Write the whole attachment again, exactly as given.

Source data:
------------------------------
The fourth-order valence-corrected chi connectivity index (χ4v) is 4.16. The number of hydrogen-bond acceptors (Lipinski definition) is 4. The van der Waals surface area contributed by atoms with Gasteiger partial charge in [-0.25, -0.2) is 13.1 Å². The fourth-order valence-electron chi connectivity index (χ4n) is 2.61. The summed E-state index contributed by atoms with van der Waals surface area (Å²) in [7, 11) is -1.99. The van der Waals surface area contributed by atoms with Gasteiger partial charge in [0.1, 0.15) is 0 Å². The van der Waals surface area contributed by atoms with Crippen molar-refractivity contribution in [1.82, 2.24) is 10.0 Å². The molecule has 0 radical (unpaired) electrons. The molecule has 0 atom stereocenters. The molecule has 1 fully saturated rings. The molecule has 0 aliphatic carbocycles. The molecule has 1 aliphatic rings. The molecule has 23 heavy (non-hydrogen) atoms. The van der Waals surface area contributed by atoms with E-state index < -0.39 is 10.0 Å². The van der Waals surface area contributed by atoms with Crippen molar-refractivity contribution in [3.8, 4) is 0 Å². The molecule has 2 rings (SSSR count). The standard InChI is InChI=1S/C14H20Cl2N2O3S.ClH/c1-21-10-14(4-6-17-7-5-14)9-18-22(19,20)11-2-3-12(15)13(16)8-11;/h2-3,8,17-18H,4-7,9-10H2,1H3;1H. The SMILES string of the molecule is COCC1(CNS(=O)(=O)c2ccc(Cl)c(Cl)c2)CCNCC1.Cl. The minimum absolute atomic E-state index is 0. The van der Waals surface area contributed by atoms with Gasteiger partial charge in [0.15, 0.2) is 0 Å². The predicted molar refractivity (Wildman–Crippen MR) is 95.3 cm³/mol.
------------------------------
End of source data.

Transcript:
The fourth-order valence-corrected chi connectivity index (χ4v) is 4.16. The number of hydrogen-bond acceptors (Lipinski definition) is 4. The van der Waals surface area contributed by atoms with Gasteiger partial charge in [-0.25, -0.2) is 13.1 Å². The fourth-order valence-electron chi connectivity index (χ4n) is 2.61. The summed E-state index contributed by atoms with van der Waals surface area (Å²) in [7, 11) is -1.99. The van der Waals surface area contributed by atoms with Gasteiger partial charge in [0.1, 0.15) is 0 Å². The van der Waals surface area contributed by atoms with Crippen molar-refractivity contribution in [1.82, 2.24) is 10.0 Å². The molecule has 0 radical (unpaired) electrons. The molecule has 0 atom stereocenters. The molecule has 1 fully saturated rings. The molecule has 0 aliphatic carbocycles. The molecule has 1 aliphatic rings. The molecule has 23 heavy (non-hydrogen) atoms. The van der Waals surface area contributed by atoms with E-state index < -0.39 is 10.0 Å². The van der Waals surface area contributed by atoms with Crippen molar-refractivity contribution in [3.8, 4) is 0 Å². The molecule has 2 rings (SSSR count). The standard InChI is InChI=1S/C14H20Cl2N2O3S.ClH/c1-21-10-14(4-6-17-7-5-14)9-18-22(19,20)11-2-3-12(15)13(16)8-11;/h2-3,8,17-18H,4-7,9-10H2,1H3;1H. The SMILES string of the molecule is COCC1(CNS(=O)(=O)c2ccc(Cl)c(Cl)c2)CCNCC1.Cl. The minimum absolute atomic E-state index is 0. The van der Waals surface area contributed by atoms with Gasteiger partial charge in [0.15, 0.2) is 0 Å². The predicted molar refractivity (Wildman–Crippen MR) is 95.3 cm³/mol.